Danish cooking is historically rooted to peasant dishes. Before the Industrial Revolution came, preference for natural product produce from family or neighborhood farms was high. Food such as potato, bread, and salted pork were the main staples then. Preference for fresh meat and green vegetables came much later as encouraged by industrialization.
The Industrial Revolution succeeded in enhancing the Danish cuisine due to the wider availability of ingredients and other goods. Modern Danish cuisine however does not totally set aside tradition and is in fact working on the very strength of the country's traditional recipes. The basic formula is to build on local products and techniques with the intent of working on finding other possibilities that will manifest in the cooking result.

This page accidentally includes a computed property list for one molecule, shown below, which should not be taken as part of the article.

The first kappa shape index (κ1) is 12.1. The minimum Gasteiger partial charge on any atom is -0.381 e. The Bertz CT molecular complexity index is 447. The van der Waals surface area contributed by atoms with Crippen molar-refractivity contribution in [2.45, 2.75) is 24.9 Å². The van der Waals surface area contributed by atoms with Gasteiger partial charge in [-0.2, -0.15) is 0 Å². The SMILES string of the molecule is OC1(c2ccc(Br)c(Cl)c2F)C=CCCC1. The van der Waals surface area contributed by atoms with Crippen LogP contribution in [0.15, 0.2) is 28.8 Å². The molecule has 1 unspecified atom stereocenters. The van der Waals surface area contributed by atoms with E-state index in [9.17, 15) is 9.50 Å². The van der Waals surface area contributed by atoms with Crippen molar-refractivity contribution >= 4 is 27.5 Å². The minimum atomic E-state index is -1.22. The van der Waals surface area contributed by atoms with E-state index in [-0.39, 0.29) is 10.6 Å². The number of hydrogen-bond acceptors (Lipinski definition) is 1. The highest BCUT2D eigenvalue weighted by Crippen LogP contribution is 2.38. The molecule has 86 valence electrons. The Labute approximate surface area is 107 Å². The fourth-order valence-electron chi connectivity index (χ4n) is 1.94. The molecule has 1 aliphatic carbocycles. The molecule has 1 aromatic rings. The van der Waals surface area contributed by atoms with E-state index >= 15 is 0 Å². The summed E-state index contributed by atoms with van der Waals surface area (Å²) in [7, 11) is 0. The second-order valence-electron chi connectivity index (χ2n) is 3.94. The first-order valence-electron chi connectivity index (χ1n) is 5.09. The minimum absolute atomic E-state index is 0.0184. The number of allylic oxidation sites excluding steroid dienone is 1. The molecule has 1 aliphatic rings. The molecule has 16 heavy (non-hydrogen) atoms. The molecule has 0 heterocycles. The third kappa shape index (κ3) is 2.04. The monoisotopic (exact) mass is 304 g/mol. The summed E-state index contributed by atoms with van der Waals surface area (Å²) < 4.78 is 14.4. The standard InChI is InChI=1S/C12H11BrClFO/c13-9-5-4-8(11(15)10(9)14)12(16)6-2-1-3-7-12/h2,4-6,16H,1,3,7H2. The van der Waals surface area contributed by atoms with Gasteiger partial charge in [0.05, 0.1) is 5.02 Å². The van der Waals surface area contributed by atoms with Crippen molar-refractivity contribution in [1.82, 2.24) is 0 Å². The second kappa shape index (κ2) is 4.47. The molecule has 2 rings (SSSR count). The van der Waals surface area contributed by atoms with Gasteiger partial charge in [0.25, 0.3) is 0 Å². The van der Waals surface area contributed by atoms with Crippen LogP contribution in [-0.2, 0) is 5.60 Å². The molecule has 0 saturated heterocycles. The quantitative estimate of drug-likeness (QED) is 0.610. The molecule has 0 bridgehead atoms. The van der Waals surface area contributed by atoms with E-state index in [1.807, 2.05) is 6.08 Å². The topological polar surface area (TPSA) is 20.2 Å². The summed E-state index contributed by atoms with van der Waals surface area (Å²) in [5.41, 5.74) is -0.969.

Because of the cold weather in Denmark, Danes are prone to eating meat which helps in keeping humans warm. Thus, a lot of pork and beef is eaten together with equally lots of vegetables and potatoes. Poultry and fish products are also popular but not as popular as pork and beef. Preserved meat has retained its popularity from the olden days when meat preservation was necessary in the absence of refs and freezers.
What sets Danish food apart from the rest is the fact that it has not let go of tradition. It continues to look back to where it came from. And there lies the unique flavor of Danish food that is rooted on the old and continues to embrace the new. Its flavor cultivates the many generations of retention and modification of cooking styles and techniques applicable to the times.